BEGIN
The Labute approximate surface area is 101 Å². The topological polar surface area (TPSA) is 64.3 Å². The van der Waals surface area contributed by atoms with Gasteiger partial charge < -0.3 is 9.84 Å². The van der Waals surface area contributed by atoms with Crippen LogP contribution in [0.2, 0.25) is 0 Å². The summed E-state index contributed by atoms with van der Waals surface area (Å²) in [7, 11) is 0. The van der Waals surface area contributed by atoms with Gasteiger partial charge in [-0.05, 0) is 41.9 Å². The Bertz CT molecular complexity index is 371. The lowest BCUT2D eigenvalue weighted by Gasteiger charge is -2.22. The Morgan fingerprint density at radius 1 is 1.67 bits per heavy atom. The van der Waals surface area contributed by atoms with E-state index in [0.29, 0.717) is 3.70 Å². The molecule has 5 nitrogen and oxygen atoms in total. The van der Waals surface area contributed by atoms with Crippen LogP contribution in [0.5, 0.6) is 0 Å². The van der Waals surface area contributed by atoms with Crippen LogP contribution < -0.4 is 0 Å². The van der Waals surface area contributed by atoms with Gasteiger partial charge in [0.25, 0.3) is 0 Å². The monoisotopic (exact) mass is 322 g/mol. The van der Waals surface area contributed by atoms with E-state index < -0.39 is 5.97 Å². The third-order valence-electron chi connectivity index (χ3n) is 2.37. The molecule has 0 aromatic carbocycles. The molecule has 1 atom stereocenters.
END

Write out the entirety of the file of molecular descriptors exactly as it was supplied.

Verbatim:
The Labute approximate surface area is 101 Å². The topological polar surface area (TPSA) is 64.3 Å². The van der Waals surface area contributed by atoms with Gasteiger partial charge < -0.3 is 9.84 Å². The van der Waals surface area contributed by atoms with Crippen LogP contribution in [0.2, 0.25) is 0 Å². The summed E-state index contributed by atoms with van der Waals surface area (Å²) in [7, 11) is 0. The van der Waals surface area contributed by atoms with Gasteiger partial charge in [-0.05, 0) is 41.9 Å². The Bertz CT molecular complexity index is 371. The lowest BCUT2D eigenvalue weighted by Gasteiger charge is -2.22. The Morgan fingerprint density at radius 1 is 1.67 bits per heavy atom. The van der Waals surface area contributed by atoms with E-state index in [0.29, 0.717) is 3.70 Å². The molecule has 5 nitrogen and oxygen atoms in total. The van der Waals surface area contributed by atoms with Crippen LogP contribution in [0.5, 0.6) is 0 Å². The van der Waals surface area contributed by atoms with Crippen LogP contribution < -0.4 is 0 Å². The van der Waals surface area contributed by atoms with Gasteiger partial charge in [0.25, 0.3) is 0 Å². The monoisotopic (exact) mass is 322 g/mol. The van der Waals surface area contributed by atoms with E-state index < -0.39 is 5.97 Å². The third-order valence-electron chi connectivity index (χ3n) is 2.37. The molecule has 0 aromatic carbocycles. The molecule has 1 atom stereocenters.